Yet another distancing effect, self-reflexivity is a favorite trope of the modern, self-knowing documentarian, a promise to the audience that the filmmaker is aware of what’s ethically at stake in the representation of real life. But in the few moments in Ghost Town where the camera is directly acknowledged, the gesture seems as much a foregrounding of the villagers’ media savvy as it is a reminder of the director’s influence on the action. As if to emphasize the pervasiveness of media in even this remote area, the director informs us that the orphaned boy who’s just gone out hunting small birds for lunch also has a TV set in his home. In a number of other scenes, the film opens itself up as an opportunity for performance, and the subject being filmed recognizes that he or she has been given a moment in the spotlight. Reunited with his estranged family, the self-pitying divorced husband of the second act holds his child in his arms, then asks the baby to plant on a kiss on daddy’s cheek. “Now that’s good cinema!” he exclaims.
What, in the end, is the point of distance in a documentary like this, other than to comfort some with the knowledge that poverty has been safely contained within the frame, and to relieve others from having to think through the intertwined feelings of guilt, pity, compassion, and fascination inspired by images of suffering? I have to admit that, for all my analysis of Zhao’s admirable detachment and restraint, I found myself overwhelmed, disturbed, and ultimately perplexed by the film—as if I had never before confronted this dilemma of being a privileged viewer shielded from the pain experienced on the other side of the screen, and as if my emotional response had exposed my own naïveté about both poverty and cinema. Zhao’s negotiation of our emotional proximity to his subjects makes us conscious of the screen as an impermeable divide constituting difference, delineating their entrapment from our freedom.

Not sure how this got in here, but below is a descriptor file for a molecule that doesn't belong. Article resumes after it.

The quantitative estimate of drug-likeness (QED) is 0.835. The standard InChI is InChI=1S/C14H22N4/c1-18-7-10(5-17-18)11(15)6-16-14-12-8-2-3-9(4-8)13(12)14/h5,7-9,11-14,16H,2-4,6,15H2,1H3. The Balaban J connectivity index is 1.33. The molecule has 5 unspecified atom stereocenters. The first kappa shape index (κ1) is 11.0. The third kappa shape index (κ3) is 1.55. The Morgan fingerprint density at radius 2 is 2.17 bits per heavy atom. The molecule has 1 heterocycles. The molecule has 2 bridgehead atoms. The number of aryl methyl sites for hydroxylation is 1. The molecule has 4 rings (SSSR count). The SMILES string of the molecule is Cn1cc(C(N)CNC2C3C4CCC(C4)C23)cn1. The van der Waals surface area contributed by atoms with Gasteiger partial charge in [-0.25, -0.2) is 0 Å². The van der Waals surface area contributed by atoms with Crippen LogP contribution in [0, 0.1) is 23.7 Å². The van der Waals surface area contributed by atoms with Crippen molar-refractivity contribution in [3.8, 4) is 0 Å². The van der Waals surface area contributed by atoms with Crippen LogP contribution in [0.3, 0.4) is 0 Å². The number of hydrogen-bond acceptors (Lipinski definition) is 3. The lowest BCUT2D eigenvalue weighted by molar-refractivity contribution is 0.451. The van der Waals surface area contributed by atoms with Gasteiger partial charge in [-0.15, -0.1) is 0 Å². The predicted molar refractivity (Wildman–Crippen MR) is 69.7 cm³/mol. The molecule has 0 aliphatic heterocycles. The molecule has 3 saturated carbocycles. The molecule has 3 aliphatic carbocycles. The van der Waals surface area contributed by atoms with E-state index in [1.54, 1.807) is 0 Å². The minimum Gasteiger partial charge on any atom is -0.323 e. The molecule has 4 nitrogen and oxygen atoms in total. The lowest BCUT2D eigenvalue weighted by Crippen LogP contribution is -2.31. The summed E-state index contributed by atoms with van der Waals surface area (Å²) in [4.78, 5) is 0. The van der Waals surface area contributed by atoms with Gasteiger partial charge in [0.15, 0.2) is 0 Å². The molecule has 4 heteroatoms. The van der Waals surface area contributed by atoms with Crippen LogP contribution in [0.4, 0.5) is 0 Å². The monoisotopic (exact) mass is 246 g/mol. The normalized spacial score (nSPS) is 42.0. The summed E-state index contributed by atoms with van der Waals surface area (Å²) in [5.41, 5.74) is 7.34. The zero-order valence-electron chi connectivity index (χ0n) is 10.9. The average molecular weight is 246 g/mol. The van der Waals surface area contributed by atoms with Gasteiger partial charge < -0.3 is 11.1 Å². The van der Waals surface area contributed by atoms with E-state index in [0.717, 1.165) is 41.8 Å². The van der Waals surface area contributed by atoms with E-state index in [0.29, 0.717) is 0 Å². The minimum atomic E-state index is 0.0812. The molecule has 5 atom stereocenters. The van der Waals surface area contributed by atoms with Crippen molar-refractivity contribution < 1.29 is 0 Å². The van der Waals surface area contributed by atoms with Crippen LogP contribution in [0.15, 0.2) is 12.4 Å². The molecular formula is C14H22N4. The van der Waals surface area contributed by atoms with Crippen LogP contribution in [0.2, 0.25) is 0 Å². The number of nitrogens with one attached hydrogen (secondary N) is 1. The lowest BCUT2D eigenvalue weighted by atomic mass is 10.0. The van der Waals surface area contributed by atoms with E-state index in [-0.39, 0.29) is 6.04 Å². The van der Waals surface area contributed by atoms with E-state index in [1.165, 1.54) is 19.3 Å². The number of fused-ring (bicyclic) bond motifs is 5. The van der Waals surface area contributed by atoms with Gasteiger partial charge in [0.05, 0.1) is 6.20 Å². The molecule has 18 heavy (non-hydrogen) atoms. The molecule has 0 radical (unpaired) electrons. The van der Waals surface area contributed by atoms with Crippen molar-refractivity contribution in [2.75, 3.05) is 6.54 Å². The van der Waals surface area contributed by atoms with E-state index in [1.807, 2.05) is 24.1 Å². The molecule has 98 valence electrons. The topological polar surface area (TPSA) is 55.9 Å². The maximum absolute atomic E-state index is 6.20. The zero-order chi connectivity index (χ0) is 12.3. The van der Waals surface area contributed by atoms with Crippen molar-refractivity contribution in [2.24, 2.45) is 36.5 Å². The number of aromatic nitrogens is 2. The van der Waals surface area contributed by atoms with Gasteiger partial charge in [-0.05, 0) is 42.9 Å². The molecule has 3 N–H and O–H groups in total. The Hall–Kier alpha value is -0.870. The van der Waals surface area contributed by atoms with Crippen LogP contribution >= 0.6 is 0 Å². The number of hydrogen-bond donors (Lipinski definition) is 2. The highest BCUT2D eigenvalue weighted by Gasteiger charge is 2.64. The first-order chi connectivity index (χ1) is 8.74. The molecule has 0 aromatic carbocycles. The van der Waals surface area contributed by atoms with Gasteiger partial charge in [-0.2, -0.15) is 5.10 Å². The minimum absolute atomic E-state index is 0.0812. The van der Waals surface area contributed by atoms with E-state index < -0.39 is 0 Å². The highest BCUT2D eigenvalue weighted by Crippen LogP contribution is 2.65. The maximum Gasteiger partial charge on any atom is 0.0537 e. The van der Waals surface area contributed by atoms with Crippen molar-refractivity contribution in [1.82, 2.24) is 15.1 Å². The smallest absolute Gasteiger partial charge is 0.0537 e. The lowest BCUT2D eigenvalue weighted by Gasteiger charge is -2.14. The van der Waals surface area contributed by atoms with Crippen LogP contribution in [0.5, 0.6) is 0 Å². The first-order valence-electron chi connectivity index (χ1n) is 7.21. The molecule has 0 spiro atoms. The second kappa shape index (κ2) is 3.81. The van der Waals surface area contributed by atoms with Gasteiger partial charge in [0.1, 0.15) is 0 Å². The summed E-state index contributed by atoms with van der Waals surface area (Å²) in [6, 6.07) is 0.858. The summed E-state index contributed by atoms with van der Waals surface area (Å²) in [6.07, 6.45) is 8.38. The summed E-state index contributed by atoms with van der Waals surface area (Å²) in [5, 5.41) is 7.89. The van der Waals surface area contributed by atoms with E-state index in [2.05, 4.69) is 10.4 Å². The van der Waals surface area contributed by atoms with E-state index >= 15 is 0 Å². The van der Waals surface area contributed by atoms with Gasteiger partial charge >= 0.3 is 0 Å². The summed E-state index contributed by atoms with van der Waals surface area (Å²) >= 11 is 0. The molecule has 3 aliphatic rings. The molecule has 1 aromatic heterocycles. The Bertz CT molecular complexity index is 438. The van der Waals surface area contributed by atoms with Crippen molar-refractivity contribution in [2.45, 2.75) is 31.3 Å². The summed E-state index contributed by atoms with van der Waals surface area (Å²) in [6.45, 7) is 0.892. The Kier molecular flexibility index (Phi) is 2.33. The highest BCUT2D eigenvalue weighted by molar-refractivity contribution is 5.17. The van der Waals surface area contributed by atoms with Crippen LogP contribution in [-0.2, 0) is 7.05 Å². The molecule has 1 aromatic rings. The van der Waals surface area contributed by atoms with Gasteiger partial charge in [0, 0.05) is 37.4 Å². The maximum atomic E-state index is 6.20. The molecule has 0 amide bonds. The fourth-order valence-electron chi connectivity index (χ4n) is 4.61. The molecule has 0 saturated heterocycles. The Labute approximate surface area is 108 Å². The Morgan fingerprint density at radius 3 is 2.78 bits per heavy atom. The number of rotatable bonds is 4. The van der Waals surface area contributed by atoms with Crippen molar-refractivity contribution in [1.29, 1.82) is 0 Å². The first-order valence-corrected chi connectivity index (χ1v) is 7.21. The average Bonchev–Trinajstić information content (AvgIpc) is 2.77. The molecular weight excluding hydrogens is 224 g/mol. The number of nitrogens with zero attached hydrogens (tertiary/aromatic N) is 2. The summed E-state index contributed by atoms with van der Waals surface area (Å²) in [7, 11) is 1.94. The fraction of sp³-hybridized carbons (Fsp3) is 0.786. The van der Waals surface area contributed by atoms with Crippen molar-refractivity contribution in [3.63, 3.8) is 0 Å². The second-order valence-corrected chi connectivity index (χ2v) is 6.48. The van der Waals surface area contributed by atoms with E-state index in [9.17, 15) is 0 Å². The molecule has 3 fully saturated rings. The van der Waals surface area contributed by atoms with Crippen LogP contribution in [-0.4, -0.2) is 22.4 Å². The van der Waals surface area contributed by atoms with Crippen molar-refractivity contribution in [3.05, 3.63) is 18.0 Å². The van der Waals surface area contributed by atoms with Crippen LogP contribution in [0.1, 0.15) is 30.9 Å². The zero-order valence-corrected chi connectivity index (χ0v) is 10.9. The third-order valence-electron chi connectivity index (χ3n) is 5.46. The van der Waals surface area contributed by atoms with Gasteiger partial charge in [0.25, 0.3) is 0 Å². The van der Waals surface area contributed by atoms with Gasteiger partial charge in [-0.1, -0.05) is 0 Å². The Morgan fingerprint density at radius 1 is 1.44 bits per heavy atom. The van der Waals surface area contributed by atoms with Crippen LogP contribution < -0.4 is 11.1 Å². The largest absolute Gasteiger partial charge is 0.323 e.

What makes this effect doubly haunting is the stoicism with which our conflicted gaze is met. Where other films might have framed these images of despair as an activist-oriented provocation, Ghost Town does not give off the impression of having been designed for political impact. Rather than taking on an aspirational tone or purpose, it exhibits a determination to see this life for nothing more or less than what it is. Many of Zhao’s subjects echo this sentiment. At one point, a tough old woman who we’ve seen sitting on street corners throughout Part Two finally gets her own close-up, and begins to perform a Lisu folk song equating life to suffering. “I’m free to do as I please,” she intones, “now that I’ve lost everything.” Her voice is so unsteady that song is indistinguishable from speech. She hears the lyrics and clearly means them, but doesn’t dwell on the song as a reflection of her own life. Instead she gives a wry smile, the words having already disappeared into the past, leaving behind a single moment of solace.